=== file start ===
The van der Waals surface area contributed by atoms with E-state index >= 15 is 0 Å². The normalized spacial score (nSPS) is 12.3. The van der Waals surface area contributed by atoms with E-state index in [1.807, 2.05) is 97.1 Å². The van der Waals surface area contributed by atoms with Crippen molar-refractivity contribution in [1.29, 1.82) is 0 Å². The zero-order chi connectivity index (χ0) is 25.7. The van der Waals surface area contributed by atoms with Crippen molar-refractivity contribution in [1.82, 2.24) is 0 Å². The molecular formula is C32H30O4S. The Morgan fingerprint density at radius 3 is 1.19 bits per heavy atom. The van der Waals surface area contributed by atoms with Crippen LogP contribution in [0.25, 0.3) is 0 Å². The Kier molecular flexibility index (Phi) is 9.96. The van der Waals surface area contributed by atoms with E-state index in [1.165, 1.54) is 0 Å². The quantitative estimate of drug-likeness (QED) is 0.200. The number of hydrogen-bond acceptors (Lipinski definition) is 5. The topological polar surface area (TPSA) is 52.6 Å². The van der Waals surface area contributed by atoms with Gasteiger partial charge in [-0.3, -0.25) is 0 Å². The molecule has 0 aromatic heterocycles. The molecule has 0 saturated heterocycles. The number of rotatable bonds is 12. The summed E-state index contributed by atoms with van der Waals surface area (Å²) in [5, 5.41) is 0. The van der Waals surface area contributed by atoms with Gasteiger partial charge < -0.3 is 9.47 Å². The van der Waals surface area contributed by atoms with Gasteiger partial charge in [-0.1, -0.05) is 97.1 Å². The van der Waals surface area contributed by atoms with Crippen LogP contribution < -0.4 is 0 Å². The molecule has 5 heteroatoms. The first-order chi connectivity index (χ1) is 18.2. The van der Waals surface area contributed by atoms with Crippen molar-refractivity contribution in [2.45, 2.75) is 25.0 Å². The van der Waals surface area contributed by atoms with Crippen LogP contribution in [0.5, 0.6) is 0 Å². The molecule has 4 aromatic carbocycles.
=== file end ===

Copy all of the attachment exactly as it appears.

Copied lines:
The van der Waals surface area contributed by atoms with E-state index >= 15 is 0 Å². The normalized spacial score (nSPS) is 12.3. The van der Waals surface area contributed by atoms with E-state index in [1.807, 2.05) is 97.1 Å². The van der Waals surface area contributed by atoms with Crippen molar-refractivity contribution in [1.29, 1.82) is 0 Å². The zero-order chi connectivity index (χ0) is 25.7. The van der Waals surface area contributed by atoms with Crippen molar-refractivity contribution in [1.82, 2.24) is 0 Å². The molecular formula is C32H30O4S. The Morgan fingerprint density at radius 3 is 1.19 bits per heavy atom. The van der Waals surface area contributed by atoms with Crippen LogP contribution in [0.25, 0.3) is 0 Å². The Kier molecular flexibility index (Phi) is 9.96. The van der Waals surface area contributed by atoms with E-state index in [1.165, 1.54) is 0 Å². The quantitative estimate of drug-likeness (QED) is 0.200. The number of hydrogen-bond acceptors (Lipinski definition) is 5. The topological polar surface area (TPSA) is 52.6 Å². The van der Waals surface area contributed by atoms with Gasteiger partial charge in [-0.3, -0.25) is 0 Å². The molecule has 0 aromatic heterocycles. The molecule has 0 saturated heterocycles. The number of rotatable bonds is 12. The summed E-state index contributed by atoms with van der Waals surface area (Å²) in [5, 5.41) is 0. The van der Waals surface area contributed by atoms with Gasteiger partial charge < -0.3 is 9.47 Å². The van der Waals surface area contributed by atoms with Gasteiger partial charge in [-0.1, -0.05) is 97.1 Å². The van der Waals surface area contributed by atoms with Crippen LogP contribution < -0.4 is 0 Å². The molecule has 5 heteroatoms. The first-order chi connectivity index (χ1) is 18.2. The van der Waals surface area contributed by atoms with Crippen molar-refractivity contribution in [2.45, 2.75) is 25.0 Å². The van der Waals surface area contributed by atoms with Crippen LogP contribution in [0.5, 0.6) is 0 Å². The molecule has 4 aromatic carbocycles.